The Lost Children
When I was around 10, I went through a phase of reading ghost stories. These stories involved severed limbs, unexplained phenomena and lots of things that went bump in the night, but avoided the true horror and nightmare-inducing potential of someone like Stephen King or Dean Koontz. When I read Carolyn Cohagan’s debut novel, THE LOST CHILDREN, I knew it was exactly the kind of book I would have relished as a 10-year-old: creepy yet comforting at the same time, a book that sends chills down your spine but also reminds you, in the time it would take you to heat up some hot cocoa or put on a sweater, that things are probably going to be okay after all.
Josephine Russing is a lonely child; the only evidence she has that her wealthy father knows she exists is that he gives her a new pair of gloves every single week, apparently as a token of his affection (or at least attention). Mr. Russing is a glove magnate who has managed to pass legislation that everyone in their town must wear gloves at all times. This law is profitable for him, to be sure, but a major annoyance for everyone else, and a painful reminder to Josephine of the “hands-off” relationship she has with him.
More than anything, Josephine wants siblings. So when a mute boy named Fargus suddenly appears in her backyard shed, bearing a seemingly empty suitcase that actually holds a photograph of Josephine surrounded by a large, loving family, Josephine is puzzled and intrigued. As for Fargus, he returns to his own land of Gulm, convinced he’ll never see Josephine again. That is, until she happens upon the same crack between their worlds --- and lands in a bizarre nightmare place.
Fargus and his plucky friend, Ida, are residents (or inmates) at the Higgins Institute for Wayward Children and Forsaken Youth, where they’ve lived for years, for their own protection (or so everyone says). The land around the Institute is plagued by fear, as hideous monsters patrol the lands in service to the nameless Master who rules the place and who seems to have instituted horrific policies for some kind of nefarious purpose. What happens to the children in this place? And why does everyone seem to know and fear Josephine’s father, when he clearly has nothing to do with this world?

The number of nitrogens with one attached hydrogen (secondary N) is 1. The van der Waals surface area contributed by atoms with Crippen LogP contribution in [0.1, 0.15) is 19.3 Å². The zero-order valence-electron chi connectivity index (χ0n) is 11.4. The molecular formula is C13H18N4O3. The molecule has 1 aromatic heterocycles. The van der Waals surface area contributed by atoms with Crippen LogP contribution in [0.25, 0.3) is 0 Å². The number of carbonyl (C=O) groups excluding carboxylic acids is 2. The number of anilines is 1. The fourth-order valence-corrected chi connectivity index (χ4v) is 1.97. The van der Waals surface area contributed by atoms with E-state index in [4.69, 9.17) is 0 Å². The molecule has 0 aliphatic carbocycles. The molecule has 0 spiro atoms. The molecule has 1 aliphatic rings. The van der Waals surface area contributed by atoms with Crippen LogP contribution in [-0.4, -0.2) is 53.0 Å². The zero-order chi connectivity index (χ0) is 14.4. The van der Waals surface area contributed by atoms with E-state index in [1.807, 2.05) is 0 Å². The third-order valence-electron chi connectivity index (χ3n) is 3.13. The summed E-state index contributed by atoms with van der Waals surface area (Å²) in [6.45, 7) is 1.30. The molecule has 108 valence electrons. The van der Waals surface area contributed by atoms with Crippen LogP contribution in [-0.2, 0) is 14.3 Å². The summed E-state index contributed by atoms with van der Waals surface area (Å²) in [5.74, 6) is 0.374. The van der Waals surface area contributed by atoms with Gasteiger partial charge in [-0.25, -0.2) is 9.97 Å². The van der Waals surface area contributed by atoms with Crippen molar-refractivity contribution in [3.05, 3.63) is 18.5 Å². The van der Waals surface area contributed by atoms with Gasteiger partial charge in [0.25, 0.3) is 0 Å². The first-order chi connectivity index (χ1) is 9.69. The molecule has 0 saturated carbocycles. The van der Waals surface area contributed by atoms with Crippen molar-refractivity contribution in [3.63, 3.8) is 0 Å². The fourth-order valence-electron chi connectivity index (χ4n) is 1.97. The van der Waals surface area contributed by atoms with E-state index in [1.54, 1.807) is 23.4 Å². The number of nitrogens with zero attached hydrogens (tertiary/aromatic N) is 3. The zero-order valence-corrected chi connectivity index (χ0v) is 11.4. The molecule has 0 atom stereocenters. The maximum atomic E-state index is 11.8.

At times, THE LOST CHILDREN can feel as disorienting as the children’s own adventures, as the three new friends come together and are thrust apart again suddenly, often into puzzling or confusing situations. But this off-kilter atmosphere is part of the book’s subtle charm, and one of the reasons it’s largely successful as a fantasy/suspense novel. Readers will feel like they’re traveling with Josephine, Fargus and Ida as they overcome their own confusion to solve the puzzle of what’s happening to the missing children. Along the way, there are some eerie, even mildly horrifying vignettes, as well as a major plot revelation that is spine-tingling enough. But nothing ever crosses the line from deliciously creepy to truly terrifying. That’s what makes this debut novel the kind of book that will appeal to preteens pushing the boundaries of their own comfort levels --- and discovering a great story to enjoy at the same time.
Reviewed by Norah Piehl on February 8, 2011
The Lost Children
- Publication Date: February 8, 2011
- Paperback: 320 pages
- Publisher: Aladdin
- ISBN-10: 1416986170
- ISBN-13: 9781416986171